Labor Groups Use Ark. Primary As Citizens United Testing Ground

The Arkansas Senate primary between Sen. Blanche Lincoln and Lt. Gov. Bill Halter is acting as a testing ground for express advocacy advertisements allowed under the Citizens United Supreme Court ruling.
by | June 14, 2010
 

The Arkansas Senate primary between Sen. Blanche Lincoln and Lt. Gov. Bill Halter is acting as a testing ground for express advocacy advertisements allowed under the Citizens United Supreme Court ruling. The first of these advertisements are coming from labor unions in support of Halter's run to unseat Lincoln. Mother Jones reports on the labor union ads:

In recent weeks, the American Federation of State, County, and Municipal Employees (AFSCME) and the AFL-CIO have begun to use the new Citizens United rules to promote their preferred candidates in closely fought contests, such as Lt. Gov. Bill Halter's challenge to Sen. Blanche Lincoln in Arkansas' Democratic Senate primary, and the special election in Pennsylvania's 12th congressional district, which Democrat Mark Critz won in mid-May. In a television ad that started airing late last month, AFSCME whacked Lincoln for moving her family permanently to Washington and taking money from corporate interests. "Blanche Lincoln packed up and left us years ago. Maybe it’s time for us to send her packing, for good," the ad concludes.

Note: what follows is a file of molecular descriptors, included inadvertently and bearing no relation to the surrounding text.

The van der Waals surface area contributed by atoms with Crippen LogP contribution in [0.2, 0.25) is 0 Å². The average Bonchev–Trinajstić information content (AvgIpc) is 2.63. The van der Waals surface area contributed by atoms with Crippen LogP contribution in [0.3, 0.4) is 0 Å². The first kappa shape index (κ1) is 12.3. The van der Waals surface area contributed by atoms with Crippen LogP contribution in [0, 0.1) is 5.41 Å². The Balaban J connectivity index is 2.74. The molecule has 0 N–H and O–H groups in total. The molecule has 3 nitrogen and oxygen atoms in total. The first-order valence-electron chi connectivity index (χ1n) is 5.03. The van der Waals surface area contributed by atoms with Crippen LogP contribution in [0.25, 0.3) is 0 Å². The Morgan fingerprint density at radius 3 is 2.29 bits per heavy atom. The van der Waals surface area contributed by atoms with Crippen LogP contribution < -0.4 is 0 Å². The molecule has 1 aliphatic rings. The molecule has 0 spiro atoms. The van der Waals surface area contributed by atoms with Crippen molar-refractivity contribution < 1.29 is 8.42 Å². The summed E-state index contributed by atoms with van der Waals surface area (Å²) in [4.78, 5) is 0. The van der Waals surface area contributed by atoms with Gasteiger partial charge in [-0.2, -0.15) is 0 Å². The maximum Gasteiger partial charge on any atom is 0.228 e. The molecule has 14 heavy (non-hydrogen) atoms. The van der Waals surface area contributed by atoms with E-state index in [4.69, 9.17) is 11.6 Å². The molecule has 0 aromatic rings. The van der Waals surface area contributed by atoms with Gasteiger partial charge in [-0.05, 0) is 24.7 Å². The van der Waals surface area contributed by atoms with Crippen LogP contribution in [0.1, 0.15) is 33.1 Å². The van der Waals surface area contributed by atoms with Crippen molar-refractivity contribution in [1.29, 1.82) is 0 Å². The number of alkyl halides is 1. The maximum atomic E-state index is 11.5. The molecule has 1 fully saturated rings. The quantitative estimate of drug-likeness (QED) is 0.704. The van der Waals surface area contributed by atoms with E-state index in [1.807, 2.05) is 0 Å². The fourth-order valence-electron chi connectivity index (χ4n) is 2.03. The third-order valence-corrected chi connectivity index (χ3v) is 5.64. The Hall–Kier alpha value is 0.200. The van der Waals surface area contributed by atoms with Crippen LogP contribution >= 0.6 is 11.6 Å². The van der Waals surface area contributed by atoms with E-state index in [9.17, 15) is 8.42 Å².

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AFSCME also ran a slew of radio ads in Arkansas made possible by Citizens United. Funded by soft money, the ads urged voters to “say no to Blanche Lincoln," "vote no on Blanche Lincoln," and "'vote for Bill Halter," as well as another TV ad that suggested that "it's time for Arkansas to let [Lincoln] go."

At first glance, these ads do not seem much different from your normal campaign advertisement. The important change is in the message at the end of the ad. Mother Jones' Suzy Khimm explains the change:

Before the Citizens United ruling, corporations, unions, and other independent groups could only run express advocacy ads if they were funded by political action committees, which are restricted to $5,000 donations each year from individuals—a category known as "hard money." Now, those groups can use any funds for these campaign efforts—an unrestricted category called "soft money.” Because these groups typically have far more soft money than hard money on hand, this significantly increases their potential budget for advertising that directly attacks or supports a candidate.

Let me know in the comments if you've seen any other express advocacy ads like the ones run by AFSCME and other labor groups.

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